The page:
Speaking to elected officials, however, is a fraction of what Youth Alive’s young leaders and staff members do every day. A critical aspect of the organization’s mission is to prevent young people from seeking retaliation after a friend or family member has been shot. Called “Caught in the Crossfire,” this arm of the program hires young adults as intervention specialists to help other young people who have suffered violent injuries. They visit victims at the hospital, provide follow-up assistance such as driving them to and from their doctor’s appointments, and generally just spend time with them.
The peer-to-peer format of the program is a central part of the program’s effectiveness, because it gives young victims of violence someone their age to talk to—not just medical staff, law enforcement or other adults. “You can’t build a relationship with someone you don’t know unless you have something in common, unless you know where they’re coming from,” said Anne Marks, who took over as Youth Alive’s executive director in 2010 after Calhoun retired. “And if you can’t build that trust, then you can’t really help them change their lives.”
That’s why, Marks said, Youth Alive staffers focus on relationship building before problem solving. “You know what the very first thing is we come to someone’s bedside with? It’s not a book on preventing violence—it’s magazines,” Marks said. “We’re all humans first, before we are cases.”
The Caught in the Crossfire program had its genesis in the 1989 shooting of Sherman Spears—then 17 years old—who survived the shooting but was paralyzed from the waist down. Spears, who is now a 41 year old East Oakland resident, said in a recent interview that he had been shot by guys who were actually looking for his friend, with whom they had gotten into a dispute earlier in the day. But they stumbled across Spears instead, he said, and thought he was “the next best thing.”
Before long, he said, he was lying on a hospital bed, surrounded by medical staff with whom he felt could not relate, as well as friends who wanted to help by seeking retaliation against the shooters.
Spears said he did not want to continue the cycle of violence, and so he began to work with Calhoun and other volunteers at Youth Alive—at that time still a fledgling violence prevention program—and began to visit young people at Highland Hospital who had also been victims of violent crime. There, Spears would spend time with victims by their bedside not only as a shoulder to lean on but as a voice urging them, and their friends, not to retaliate.
When Caught in the Crossfire first began, Spears was the only intervention specialist visiting young people, and he only worked at one hospital: Highland, which is notorious for receiving a high number of gunshot victims. Once the program caught on, Youth Alive staff assembled a team of young adults led by Spears. Marks added that TNT members have never been mentors in the hospital.”It would be impossible for a lot of reasons, not just the age (most young victims of gun violence are between the ages of 19-24) but the availability, and also there’s a hospital badging process that takes a while before anyone can go into the hospital to do the work they do,” she said.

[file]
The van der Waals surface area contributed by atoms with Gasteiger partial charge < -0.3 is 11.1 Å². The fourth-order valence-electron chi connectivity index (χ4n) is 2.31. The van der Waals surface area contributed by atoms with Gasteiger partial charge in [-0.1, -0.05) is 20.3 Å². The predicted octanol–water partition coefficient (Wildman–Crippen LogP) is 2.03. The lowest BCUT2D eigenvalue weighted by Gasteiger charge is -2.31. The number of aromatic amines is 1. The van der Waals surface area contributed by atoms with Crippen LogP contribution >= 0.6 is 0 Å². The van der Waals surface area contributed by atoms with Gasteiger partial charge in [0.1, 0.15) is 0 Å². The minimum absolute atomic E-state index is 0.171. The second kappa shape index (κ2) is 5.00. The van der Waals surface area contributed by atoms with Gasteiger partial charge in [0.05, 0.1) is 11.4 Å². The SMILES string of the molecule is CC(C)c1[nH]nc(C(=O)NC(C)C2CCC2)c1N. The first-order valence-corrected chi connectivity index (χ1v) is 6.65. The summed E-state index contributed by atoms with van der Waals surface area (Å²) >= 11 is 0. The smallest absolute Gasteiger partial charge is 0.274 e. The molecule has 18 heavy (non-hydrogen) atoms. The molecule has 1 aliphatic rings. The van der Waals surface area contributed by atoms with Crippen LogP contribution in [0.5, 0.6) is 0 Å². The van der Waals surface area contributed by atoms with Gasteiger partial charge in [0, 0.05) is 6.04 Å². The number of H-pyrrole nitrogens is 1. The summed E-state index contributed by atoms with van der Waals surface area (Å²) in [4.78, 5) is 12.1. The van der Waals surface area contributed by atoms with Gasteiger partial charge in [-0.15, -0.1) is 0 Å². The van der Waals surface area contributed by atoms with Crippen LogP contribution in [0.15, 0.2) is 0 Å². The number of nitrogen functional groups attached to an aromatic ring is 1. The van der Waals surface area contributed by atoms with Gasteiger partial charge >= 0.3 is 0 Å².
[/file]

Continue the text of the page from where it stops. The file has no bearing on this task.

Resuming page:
“Because our staff are from the community, have been in similar situations, or know someone who has been, they have insights on how someone will connect with this program,” said Marla Becker, today a public health researcher at UC Berkeley who worked at Youth Alive for 13 years and directed the Caught in the Crossfire program in its infancy. “It’s really about building the relationship with the young person, and recognizing that it takes time to do that.”
Today, the program has four intervention specialists, as well as a program coordinator who serves young victims at the Children’s Hospital of Oakland and the Eden Medical Center in addition to Highland Hospital. These specialists provide support and mentoring to victims while in the hospital and after they are released, juggling 10 to 12 cases at time.
There’s no real way of measuring how many retaliations have been thwarted as a result of Youth Alive’s efforts, Marks, Calhoun, and Becker said. “It’s not a number that gets quantified,” Marks said. “We can only tell by what we hear, so we can only tell if there’s a discussion of retaliation. The OPD can’t even tell you if a shooting is connected to another shooting.”
But Marks said that Youth Alive staffers feel confident they’re making a difference. “Nationally, 44 pecent of young people who are shot return to the hospital with another violent injury. However, less than 2 percent of Youth ALIVE!’s clients return to the hospital with another violent injury,” because of Youth Alive’s engagement, Marks said. “We have millions of stories of dudes walking up in the hospital, tapping their guns” on their hip or in their pockets, signaling that they are ready to retaliate on behalf of an injured friend or family member, she continued, “and we have guys saying ‘Naw man, don’t do that.’”
One of Caught in the Crossfire’s greatest accomplishments, Becker said, was helping to make violence prevention among youth a national conversation. In March 2009, with the help of funding from the Kaiser Permanente Northern California Benefits Program, Becker founded the National Network of Hospital-based Violence Intervention Programs. The network is made up of trauma surgeons, medical staff and community-based organizations around the country interested in establishing programs like Caught in the Crossfire in their cities.